古代鲜有强奸罪:受害妇女若告官九死一生 – Why were there fewer rapes in Ancient times

[导读]以《大清律例》为例,它规定:只有在妇女始终抵抗歹徒的性暴力行为或女方身亡或女方身体部位被严重致伤时,法官才会认定为强奸罪。

本文摘自《历史的迷踪:你所不知的历史真相》,刘照兴 著,吉林出版集团出版

中国两千多年的封建社会,按理说,强奸罪要比抢劫、盗窃犯罪多得多,可史料记载却少得多。其原因是什么呢?

首先,封建的贞操观束缚了妇女,把贞节看成天理,即使受害也很少告官。从秦朝开始,历代统治者都特别重视“守节”,表彰“贞妇”、“节妇”,一本本《列女传》相继出现,记载表彰一些女子守节的范例。如西晋皇甫谧的《列女传》记载:三国时夏侯令的女儿嫁给了曹文叔,曹文叔不久死去,又没有儿子,父亲叫她改嫁,她割去两个耳朵表示不肯。后来,父母见她无依无靠,又动员她改嫁,她又割去鼻子表示守节不嫁。又如安定女子张芝,年轻守寡,与两个嫂嫂一起被乱军抢去,她为了守住贞节,先杀了两个嫂嫂,再自尽,幸亏乱军很快败散,她才获救。封建社会里,对妇女来说,“饿死事小,失节事大”。寡妇改嫁被认为是“淫妇”,许多女子因犯了改嫁之“淫”而惨遭迫害致死,使得女子在死了丈夫之后,畏慑于传统压力,或殉死、或被迫守节一辈子。也有不少妇女效法《列女传》自愿节烈,并自戕、毁容或自残以誓守节之志。在那样的社会里,受害妇女为了自己的贞节,忍气吞声或自寻短见。受害人不告诉,这类犯罪怎能多呢?

其次,封建社会的法律对强奸罪的审定,严重不利于受害妇女告官。历代王朝律令中的强奸罪要件大同小异。以《大清律例》为例,它规定:只有在妇女始终抵抗歹徒的性暴力行为或女方身亡或女方身体部位被严重致伤时,法官才会认定为强奸罪。也就是说,妇女遭到强奸时,如果一开始反抗,后来无力抵抗或歹徒拿出凶器威迫下或口头威吓女方被迫停止反抗而接受歹徒的性行为,均视作通奸行为。一旦被认定为通奸罪,就会给受害者带来三个恶果:一是蒙受羞辱的名声,只好自杀身亡以逃避舆论的谴责。二是以前有过‘‘失节”行为的女人,即使被强奸,罪犯也要从轻处罚;三是妇女与男人通奸的。未婚女子要被重打80大板;已婚妇女要打90大板。清代还规定,不论男女挨板子都要当众裸露下身,挨打蒙羞。因此。妇女被强奸告官九死一生,勿宁不告。在这种法制下,强奸罪自然少了。

当然,这种说法可能不很全面,那时强奸罪少于其他罪的原因是否还有其他,也说不定,有待于进一步研究和考证。

 The “Qing Law” has the following provision: only when a woman consistently resisted sexual violence from attackers, or if the woman is killed or parts of her body are seriously injured, will the judge consider that rape has occurred.

  This piece is an extract from: “Behind history, history truths you don’t know about”, by Liu Zhaoxing, Jilin Publishing Group.

  With China’s 2000 years as a feudal society, it stands to reason that there should be many less historical records of rape than theft, robbery and other crimes. But what is the reason for this?

First, the feudal value of chastity put women in bondage: with chastity replacing justice, victims rarely went to plead their cause. From the Qin dynasty onwards, rulers paid particular attention to ‘keeping chastity’ 守节, and to commend “virtuous women” and “chaste women”, books called “Lives of exemplary women” appeared one after another, recording examples of women performing exceptional acts in the name of chastity. As the Imperial Annals of the Western Jin Dynasty record: in the time of the three kingdoms, the daughter of Xiao Houjin was married to Cao Wenshu, but Cao Wenshu died soon after, before they had a son. Her father asked her to remarry, and she cut off both her ears as a sign of refusal. Later, her parents, seeing her with no support, asked her again to remarry, and she cut off her nose to signify that she wanted to keep chastity and not remarry. Another example is that of the virtuous woman Zhang Zhi: she became a widow in her young age, and together with two sisters-in-law, was caught by a rebel army. In order to preserve chastity, she first killed her sisters-in-law, and then committed suicide. Fortunately, the rebel army was quickly defeated, and they were saved in the end. In feudal society, for women, “starving to death is a small thing, but losing chastity is a great thing”. A widow who remarried was considered an ‘adulteress’, and many women found guilty of the ‘obscenity’ of remarriage were brutally tortured to death. So after their husband died, many women feared that they would be pressured by tradition either to a martyr’s death or to a lifetime of chastity. And many women, following the example of voluntary chastity offered in “The Lives of Exemplary Women” committed suicide, disfigured or mutilated themselves in order to keep that oath. In such a society, the women victims, because of their own sense of chasity, either suffered in silence, or committed suicide. When the victims won’t speak, who knows how many crimes were committed?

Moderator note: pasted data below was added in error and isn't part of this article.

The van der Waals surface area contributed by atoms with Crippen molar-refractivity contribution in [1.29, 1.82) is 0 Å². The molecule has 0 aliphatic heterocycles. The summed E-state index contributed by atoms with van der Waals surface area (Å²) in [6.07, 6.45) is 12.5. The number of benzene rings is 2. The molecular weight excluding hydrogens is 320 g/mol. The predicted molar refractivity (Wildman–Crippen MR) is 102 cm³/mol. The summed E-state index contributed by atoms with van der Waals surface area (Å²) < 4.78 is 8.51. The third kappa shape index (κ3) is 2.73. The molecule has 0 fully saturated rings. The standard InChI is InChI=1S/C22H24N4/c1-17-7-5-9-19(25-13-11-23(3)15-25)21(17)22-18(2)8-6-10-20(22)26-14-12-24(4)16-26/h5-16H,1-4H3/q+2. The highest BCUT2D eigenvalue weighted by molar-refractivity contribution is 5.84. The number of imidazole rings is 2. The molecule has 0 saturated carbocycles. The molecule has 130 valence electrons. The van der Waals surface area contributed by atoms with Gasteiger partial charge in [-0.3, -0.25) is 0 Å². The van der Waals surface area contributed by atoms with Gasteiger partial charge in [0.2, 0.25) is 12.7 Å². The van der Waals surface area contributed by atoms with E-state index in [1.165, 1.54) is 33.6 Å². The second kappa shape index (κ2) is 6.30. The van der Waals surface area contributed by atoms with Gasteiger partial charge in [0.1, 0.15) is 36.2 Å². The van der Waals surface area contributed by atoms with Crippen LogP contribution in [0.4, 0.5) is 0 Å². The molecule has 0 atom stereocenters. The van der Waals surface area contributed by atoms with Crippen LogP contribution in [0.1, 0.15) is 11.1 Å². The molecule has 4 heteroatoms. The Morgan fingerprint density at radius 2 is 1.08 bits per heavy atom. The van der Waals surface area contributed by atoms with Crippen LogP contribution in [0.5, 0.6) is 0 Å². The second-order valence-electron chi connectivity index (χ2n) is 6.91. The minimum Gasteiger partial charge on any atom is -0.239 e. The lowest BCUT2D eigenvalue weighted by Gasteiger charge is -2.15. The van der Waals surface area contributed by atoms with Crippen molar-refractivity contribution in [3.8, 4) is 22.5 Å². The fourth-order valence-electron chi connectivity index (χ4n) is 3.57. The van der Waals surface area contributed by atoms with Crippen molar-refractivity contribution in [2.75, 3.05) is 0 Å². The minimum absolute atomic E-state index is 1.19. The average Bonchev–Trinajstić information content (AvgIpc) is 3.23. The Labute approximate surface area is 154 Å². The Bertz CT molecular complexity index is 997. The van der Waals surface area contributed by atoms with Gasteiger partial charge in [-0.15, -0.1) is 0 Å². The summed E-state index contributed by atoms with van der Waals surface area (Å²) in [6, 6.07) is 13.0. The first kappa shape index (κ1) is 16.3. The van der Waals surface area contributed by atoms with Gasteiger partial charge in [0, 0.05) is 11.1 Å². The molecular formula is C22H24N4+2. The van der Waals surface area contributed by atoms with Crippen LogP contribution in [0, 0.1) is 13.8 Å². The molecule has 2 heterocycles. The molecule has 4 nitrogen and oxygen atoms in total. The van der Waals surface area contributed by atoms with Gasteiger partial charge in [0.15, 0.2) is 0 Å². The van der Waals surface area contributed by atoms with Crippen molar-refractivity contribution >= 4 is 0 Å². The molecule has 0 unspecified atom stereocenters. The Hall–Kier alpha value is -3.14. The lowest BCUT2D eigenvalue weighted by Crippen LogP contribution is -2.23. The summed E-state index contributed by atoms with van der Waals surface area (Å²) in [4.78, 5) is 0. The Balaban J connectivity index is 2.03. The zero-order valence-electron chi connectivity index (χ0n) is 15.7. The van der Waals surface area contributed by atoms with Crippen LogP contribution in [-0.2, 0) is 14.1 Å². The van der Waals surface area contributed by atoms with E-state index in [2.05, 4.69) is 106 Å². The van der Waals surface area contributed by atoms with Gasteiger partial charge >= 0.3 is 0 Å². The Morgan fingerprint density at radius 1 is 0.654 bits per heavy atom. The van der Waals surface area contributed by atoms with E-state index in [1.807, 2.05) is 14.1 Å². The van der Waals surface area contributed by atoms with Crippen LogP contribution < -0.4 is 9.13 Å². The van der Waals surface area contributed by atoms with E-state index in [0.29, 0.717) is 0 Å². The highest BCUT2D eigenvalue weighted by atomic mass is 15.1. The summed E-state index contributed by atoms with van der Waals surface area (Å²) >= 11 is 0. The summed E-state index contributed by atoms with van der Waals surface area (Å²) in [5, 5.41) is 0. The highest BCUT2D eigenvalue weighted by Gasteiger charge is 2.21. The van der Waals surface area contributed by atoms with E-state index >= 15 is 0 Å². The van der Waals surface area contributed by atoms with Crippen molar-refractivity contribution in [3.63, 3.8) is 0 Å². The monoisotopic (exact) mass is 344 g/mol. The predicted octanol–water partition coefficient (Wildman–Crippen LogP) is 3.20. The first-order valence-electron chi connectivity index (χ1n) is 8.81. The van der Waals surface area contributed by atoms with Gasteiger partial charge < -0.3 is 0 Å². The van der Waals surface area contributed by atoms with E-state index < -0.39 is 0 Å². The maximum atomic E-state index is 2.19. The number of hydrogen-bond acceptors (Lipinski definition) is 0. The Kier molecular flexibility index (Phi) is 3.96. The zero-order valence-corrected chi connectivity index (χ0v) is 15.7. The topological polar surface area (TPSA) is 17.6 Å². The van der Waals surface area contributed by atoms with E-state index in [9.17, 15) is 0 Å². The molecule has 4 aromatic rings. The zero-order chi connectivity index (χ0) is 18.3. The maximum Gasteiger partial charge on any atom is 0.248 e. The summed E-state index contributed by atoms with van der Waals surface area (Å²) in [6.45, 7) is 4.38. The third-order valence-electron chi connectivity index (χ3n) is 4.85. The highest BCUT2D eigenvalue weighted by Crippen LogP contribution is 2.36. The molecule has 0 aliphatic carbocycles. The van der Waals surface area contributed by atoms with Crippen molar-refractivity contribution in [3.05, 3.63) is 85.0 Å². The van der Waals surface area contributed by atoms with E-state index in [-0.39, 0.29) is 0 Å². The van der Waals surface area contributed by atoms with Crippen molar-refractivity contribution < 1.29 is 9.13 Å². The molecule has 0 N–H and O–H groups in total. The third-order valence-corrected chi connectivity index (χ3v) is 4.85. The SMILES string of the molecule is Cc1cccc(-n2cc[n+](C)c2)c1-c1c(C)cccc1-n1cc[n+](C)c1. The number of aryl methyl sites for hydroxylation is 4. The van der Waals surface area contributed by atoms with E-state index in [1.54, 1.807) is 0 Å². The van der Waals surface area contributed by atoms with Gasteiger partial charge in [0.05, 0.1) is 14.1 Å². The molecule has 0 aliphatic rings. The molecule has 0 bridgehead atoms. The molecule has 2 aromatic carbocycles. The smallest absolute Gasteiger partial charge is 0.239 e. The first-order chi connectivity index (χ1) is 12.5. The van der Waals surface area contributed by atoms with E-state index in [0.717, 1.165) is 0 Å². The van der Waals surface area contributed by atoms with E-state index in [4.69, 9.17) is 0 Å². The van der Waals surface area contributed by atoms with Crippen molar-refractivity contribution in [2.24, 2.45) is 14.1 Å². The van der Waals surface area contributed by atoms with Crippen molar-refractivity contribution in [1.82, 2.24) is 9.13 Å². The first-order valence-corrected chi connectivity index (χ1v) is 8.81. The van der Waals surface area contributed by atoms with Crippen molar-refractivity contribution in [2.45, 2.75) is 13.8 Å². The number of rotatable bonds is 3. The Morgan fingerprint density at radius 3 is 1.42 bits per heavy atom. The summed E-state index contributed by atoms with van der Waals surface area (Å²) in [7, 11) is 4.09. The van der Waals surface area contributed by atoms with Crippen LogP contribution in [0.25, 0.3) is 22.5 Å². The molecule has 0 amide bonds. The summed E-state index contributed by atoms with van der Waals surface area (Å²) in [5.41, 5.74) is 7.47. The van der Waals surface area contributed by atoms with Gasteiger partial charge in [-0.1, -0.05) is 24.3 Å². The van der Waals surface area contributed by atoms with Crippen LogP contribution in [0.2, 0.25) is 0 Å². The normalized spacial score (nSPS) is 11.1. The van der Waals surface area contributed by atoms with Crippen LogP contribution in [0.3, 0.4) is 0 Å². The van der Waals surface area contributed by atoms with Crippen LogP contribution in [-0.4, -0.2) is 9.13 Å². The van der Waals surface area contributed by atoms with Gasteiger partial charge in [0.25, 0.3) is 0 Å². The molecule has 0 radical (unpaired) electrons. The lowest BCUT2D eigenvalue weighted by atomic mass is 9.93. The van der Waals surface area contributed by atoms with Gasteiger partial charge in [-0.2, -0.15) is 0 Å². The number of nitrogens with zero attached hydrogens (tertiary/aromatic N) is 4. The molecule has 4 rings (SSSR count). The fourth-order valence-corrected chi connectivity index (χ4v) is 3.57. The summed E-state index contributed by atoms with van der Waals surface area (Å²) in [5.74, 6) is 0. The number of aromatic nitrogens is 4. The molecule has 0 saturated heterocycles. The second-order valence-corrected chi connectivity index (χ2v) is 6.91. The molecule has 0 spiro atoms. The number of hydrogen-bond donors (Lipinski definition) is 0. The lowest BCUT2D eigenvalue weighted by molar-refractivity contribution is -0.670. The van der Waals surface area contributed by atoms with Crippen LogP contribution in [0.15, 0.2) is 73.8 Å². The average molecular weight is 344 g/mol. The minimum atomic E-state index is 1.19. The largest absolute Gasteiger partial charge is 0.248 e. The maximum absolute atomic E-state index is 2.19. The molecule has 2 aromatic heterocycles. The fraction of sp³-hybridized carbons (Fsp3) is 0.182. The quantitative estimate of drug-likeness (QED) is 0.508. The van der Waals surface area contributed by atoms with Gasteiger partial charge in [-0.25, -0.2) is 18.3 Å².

Second, the stipulations of the laws about rape in feudal society were not conducive to women reporting the crime to officials. The details of rape laws in various dynasties are very similar. If we look at “Qing Law” for example, the law said: only if the woman continuously resisted the perpetrators, or the woman was dead, or suffered serious injuries to her body, would the judge identify this as rape. This means that, if a woman was raped, and resisted at the beginning, but later was unable to resist or, intimidated by a weapon or verbally, the woman was forced to stop resisting and accept the rapist’s sexual assault, this would be regarded as a case of debauchery or adultery. And once recognised as involved in debauchery, there would be three consequences for the victim. The first is that they would enjoy humiliation, and might commit suicide to escape the condemnation of public opinion. The second is that for woman who previously exhibited “disloyal behaviour”, even if they were raped, the criminals should be punished more leniently. The third is when a woman was seen as committing ‘adultery’ with a man. Unmarried women would be hit 80 times, married women would be hit 90 times. The Qing dynasty law also stipulates that, for both man and woman, their lower body would be exposed to the crowd, and they would be beaten into disrepute. And for that reason, women who got raped would rather suffer nine deaths than report the fact to officials. With such a legal system, it’s only natural that there should be few cases of rape.

Of course, this argument may not be comprehensive, and there may be other reasons why there were fewer cases of rape than other crimes during that period. Maybe, this requires further research and study.

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